Andover MA: Andover MA Gas Leak Updates

Twitter is often a quick way to get emergency updates. Here are some relevant Twitter links:

If you need to file an insurance claim, contact your local independent insurance agent.
For your convenience, here’s a list of many of the top insurance companies with links to their online claim reporting resources.

Reminder: Hurricane season continues through November


hurricane seen from space

All eyes are on the eastern seaboard as Hurricane Florence bears down upon southern states. As of right now, forecasters don’t expect any direct impact on New England, but we’re all watching North Carolina and South Carolina, where widespread mandatory evacuations are in place, the largest peace time evacuation the country has seen. This is predicted to be a multiple-day prolonged flooding event with 12-foot storm surge. See the fascinating infographic on storm surges below, courtesy of CoreLogic.

If you have friends or relatives in affected areas or are just a storm tracker, here are a few resources: Tracking Hurricane Florence: The Weather Channel • Twitter • New York Times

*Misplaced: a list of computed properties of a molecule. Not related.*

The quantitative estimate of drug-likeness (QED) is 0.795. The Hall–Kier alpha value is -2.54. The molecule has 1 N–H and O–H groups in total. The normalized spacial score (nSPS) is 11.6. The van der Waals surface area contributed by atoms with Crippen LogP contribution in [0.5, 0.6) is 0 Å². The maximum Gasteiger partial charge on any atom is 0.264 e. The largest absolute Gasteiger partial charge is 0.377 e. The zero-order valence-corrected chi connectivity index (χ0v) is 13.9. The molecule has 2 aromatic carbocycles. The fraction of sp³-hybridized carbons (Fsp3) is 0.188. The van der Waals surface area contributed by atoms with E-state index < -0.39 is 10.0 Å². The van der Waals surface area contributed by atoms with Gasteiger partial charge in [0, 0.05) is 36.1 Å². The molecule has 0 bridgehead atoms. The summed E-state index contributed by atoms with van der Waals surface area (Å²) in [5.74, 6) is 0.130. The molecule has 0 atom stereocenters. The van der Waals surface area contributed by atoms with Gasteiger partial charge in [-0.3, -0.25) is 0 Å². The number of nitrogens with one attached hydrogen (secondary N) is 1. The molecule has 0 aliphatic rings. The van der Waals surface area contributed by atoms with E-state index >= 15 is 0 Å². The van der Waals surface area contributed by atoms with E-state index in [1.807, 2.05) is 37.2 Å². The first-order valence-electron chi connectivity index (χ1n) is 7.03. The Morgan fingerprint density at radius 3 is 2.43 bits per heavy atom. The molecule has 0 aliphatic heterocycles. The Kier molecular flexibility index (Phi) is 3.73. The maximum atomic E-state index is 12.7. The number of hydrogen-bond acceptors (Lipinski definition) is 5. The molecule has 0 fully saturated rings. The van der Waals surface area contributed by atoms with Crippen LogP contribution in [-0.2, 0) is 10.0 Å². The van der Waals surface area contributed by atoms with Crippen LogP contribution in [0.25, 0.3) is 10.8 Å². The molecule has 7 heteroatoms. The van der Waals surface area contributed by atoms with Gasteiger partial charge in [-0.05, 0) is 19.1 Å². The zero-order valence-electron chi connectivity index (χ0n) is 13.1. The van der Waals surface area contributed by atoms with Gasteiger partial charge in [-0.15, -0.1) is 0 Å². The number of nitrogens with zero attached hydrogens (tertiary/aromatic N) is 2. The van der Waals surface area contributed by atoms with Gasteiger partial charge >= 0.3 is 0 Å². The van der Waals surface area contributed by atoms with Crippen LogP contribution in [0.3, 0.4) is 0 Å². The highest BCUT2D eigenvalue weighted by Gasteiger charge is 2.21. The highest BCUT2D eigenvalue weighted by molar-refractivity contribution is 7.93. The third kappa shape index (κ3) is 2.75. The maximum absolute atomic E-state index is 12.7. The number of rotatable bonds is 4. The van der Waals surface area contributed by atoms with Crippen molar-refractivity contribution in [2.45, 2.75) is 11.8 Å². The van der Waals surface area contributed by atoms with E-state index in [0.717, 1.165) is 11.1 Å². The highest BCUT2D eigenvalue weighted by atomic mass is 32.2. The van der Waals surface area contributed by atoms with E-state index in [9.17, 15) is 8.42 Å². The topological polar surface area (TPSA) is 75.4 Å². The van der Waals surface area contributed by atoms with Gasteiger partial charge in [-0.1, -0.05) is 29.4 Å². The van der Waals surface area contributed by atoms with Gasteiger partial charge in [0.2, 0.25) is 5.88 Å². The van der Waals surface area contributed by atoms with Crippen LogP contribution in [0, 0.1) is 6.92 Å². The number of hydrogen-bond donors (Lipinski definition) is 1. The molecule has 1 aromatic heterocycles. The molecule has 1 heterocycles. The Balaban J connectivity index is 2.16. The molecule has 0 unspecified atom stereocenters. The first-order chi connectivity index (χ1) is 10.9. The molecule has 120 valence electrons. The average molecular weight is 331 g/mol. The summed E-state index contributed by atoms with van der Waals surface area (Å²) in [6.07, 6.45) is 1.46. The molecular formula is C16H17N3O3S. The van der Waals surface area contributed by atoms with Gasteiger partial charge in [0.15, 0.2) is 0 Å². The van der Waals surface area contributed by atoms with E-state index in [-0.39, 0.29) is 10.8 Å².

The National Weather Service: Hurricane and Tropical Storm Watches, Warnings, Advisories and Outlooks • Hurricane Preparedness  • Red Cross: Hurricane Safety

While New England folks may dodge this bullet, remember that hurricane season lasts from June through November.

infographic on hurricane strom surge

Do you have a “bug-out bag” ready?


emergency preparedness checklist

If you’ve followed news about the California wildfires, you know that many people are forced to flee their homes unexpectedly at a moment’s notice. A little bit of planning goes a long way when it comes to disaster preparedness. One of the best ways to get ready for the worst is by putting together a “bug-out bag” – a collection of important documents and valuables, all in one place, ready to be scooped up and transported at a moment’s notice.

What’s In The Bag?

A quick online search will show a plethora of survival kits available for purchase, and while those are useful (and you already have a small emergency kit in your vehicle for the winter, right?), they’re not exactly what we’re looking for here. For most of us, wilderness survival isn’t our goal when putting together a bug-out bag – when the wildfire comes or the hurricane hits or the earthquake shakes, we want to have handy the documents and means to begin the long and complicated process of rebuilding our lives.